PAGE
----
By The_three_bears.djvu: McLoughlin derivative work: Theornamentalist (This file was derived from: The_three_bears.djvu) [Public domain],
via Wikimedia Commons
Ariew and van Ingen (2014) studied topic development in two sections of a course. To assess the topics they developed a rubric which covered:
- The research question itself
- The research strategy used
- The articles found
Though I’m happy to discuss the rubric at length with you, I’ll highlight one item.
The item asks if the topic was too broad, too narrow, or–as in The Three Bears– just right. The presenters illustrated each level with examples. I focus on this item because it is a common enough (at least in my experience) concern for both students and faculty. I also choose it because it reinforces Ariew and van Ingen’s (2014) call for student practice in this area.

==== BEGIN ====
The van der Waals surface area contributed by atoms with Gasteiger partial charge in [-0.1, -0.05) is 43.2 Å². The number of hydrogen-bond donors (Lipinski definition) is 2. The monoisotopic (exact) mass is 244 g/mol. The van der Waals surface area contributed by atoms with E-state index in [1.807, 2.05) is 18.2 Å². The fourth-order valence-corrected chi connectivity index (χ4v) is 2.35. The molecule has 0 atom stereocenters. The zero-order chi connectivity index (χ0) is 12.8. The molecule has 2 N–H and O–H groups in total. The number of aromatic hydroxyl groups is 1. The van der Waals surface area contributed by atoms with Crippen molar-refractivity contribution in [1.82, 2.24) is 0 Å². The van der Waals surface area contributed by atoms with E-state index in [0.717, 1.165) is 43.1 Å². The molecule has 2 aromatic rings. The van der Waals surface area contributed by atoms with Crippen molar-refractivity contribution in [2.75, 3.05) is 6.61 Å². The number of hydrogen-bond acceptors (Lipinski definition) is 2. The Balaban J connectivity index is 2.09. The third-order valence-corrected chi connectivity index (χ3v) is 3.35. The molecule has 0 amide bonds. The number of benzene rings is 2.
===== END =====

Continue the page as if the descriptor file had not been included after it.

Finally it makes a point about information literacy. Topics often start out as too broad or too narrow. Students need to know that refinement is a natural part of the research process. After all Goldilocks sampled chairs, beds, and porridge that were unmanageable. before finding the ones that were just right.
Ariew, A., & van Ingen, S. (2014, October 22). Moving from impossible to manageable: Helping Students manage and focus research topics [Archived presentation]. Retrieved from
P.S. I thank Susan Ariew and Sarah van Ingen for using the Three Bears analogy in their presentation.